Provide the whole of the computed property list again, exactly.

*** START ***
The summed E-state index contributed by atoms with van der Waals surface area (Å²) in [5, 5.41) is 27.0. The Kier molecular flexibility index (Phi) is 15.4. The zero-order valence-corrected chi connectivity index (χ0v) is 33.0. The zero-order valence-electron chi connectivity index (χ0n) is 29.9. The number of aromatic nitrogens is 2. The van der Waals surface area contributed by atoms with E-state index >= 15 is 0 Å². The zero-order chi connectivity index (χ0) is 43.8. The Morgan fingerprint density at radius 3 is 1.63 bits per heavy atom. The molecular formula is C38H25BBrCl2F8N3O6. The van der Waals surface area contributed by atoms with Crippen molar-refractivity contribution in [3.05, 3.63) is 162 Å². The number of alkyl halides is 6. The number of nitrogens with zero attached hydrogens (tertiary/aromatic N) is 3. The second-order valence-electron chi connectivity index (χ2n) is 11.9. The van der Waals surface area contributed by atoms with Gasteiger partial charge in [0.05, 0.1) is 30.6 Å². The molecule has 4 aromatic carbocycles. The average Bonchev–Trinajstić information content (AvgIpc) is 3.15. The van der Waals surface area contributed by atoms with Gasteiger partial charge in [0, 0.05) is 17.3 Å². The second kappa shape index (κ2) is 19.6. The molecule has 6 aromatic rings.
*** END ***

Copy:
The summed E-state index contributed by atoms with van der Waals surface area (Å²) in [5, 5.41) is 27.0. The Kier molecular flexibility index (Phi) is 15.4. The zero-order valence-corrected chi connectivity index (χ0v) is 33.0. The zero-order valence-electron chi connectivity index (χ0n) is 29.9. The number of aromatic nitrogens is 2. The van der Waals surface area contributed by atoms with E-state index >= 15 is 0 Å². The zero-order chi connectivity index (χ0) is 43.8. The Morgan fingerprint density at radius 3 is 1.63 bits per heavy atom. The molecular formula is C38H25BBrCl2F8N3O6. The van der Waals surface area contributed by atoms with Crippen molar-refractivity contribution in [3.05, 3.63) is 162 Å². The number of alkyl halides is 6. The number of nitrogens with zero attached hydrogens (tertiary/aromatic N) is 3. The second-order valence-electron chi connectivity index (χ2n) is 11.9. The van der Waals surface area contributed by atoms with Gasteiger partial charge in [0.05, 0.1) is 30.6 Å². The molecule has 4 aromatic carbocycles. The average Bonchev–Trinajstić information content (AvgIpc) is 3.15. The van der Waals surface area contributed by atoms with Gasteiger partial charge in [0, 0.05) is 17.3 Å². The second kappa shape index (κ2) is 19.6. The molecule has 6 aromatic rings.